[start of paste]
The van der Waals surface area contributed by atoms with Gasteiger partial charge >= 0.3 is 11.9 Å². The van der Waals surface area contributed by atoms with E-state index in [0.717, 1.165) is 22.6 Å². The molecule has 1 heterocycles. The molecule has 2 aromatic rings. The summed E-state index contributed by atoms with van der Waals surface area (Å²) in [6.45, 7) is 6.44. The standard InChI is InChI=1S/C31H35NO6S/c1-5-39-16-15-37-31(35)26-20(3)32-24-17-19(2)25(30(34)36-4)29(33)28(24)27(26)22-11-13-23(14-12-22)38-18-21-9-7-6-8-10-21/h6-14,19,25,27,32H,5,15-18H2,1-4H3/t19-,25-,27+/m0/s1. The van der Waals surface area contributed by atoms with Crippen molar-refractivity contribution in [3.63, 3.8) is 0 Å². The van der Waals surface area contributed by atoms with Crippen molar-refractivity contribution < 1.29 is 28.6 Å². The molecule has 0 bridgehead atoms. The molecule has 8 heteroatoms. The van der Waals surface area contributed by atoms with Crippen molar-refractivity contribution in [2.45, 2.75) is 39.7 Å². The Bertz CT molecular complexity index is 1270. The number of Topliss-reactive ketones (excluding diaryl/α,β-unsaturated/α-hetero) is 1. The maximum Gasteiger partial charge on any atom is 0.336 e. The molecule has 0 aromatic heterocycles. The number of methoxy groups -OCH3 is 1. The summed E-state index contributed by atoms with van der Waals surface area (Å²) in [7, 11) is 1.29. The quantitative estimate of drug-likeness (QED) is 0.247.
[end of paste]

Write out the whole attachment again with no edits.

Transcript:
The van der Waals surface area contributed by atoms with Gasteiger partial charge >= 0.3 is 11.9 Å². The van der Waals surface area contributed by atoms with E-state index in [0.717, 1.165) is 22.6 Å². The molecule has 1 heterocycles. The molecule has 2 aromatic rings. The summed E-state index contributed by atoms with van der Waals surface area (Å²) in [6.45, 7) is 6.44. The standard InChI is InChI=1S/C31H35NO6S/c1-5-39-16-15-37-31(35)26-20(3)32-24-17-19(2)25(30(34)36-4)29(33)28(24)27(26)22-11-13-23(14-12-22)38-18-21-9-7-6-8-10-21/h6-14,19,25,27,32H,5,15-18H2,1-4H3/t19-,25-,27+/m0/s1. The van der Waals surface area contributed by atoms with Crippen molar-refractivity contribution in [3.63, 3.8) is 0 Å². The van der Waals surface area contributed by atoms with Crippen molar-refractivity contribution < 1.29 is 28.6 Å². The molecule has 0 bridgehead atoms. The molecule has 8 heteroatoms. The van der Waals surface area contributed by atoms with Crippen molar-refractivity contribution in [2.45, 2.75) is 39.7 Å². The Bertz CT molecular complexity index is 1270. The number of Topliss-reactive ketones (excluding diaryl/α,β-unsaturated/α-hetero) is 1. The maximum Gasteiger partial charge on any atom is 0.336 e. The molecule has 0 aromatic heterocycles. The number of methoxy groups -OCH3 is 1. The summed E-state index contributed by atoms with van der Waals surface area (Å²) in [7, 11) is 1.29. The quantitative estimate of drug-likeness (QED) is 0.247.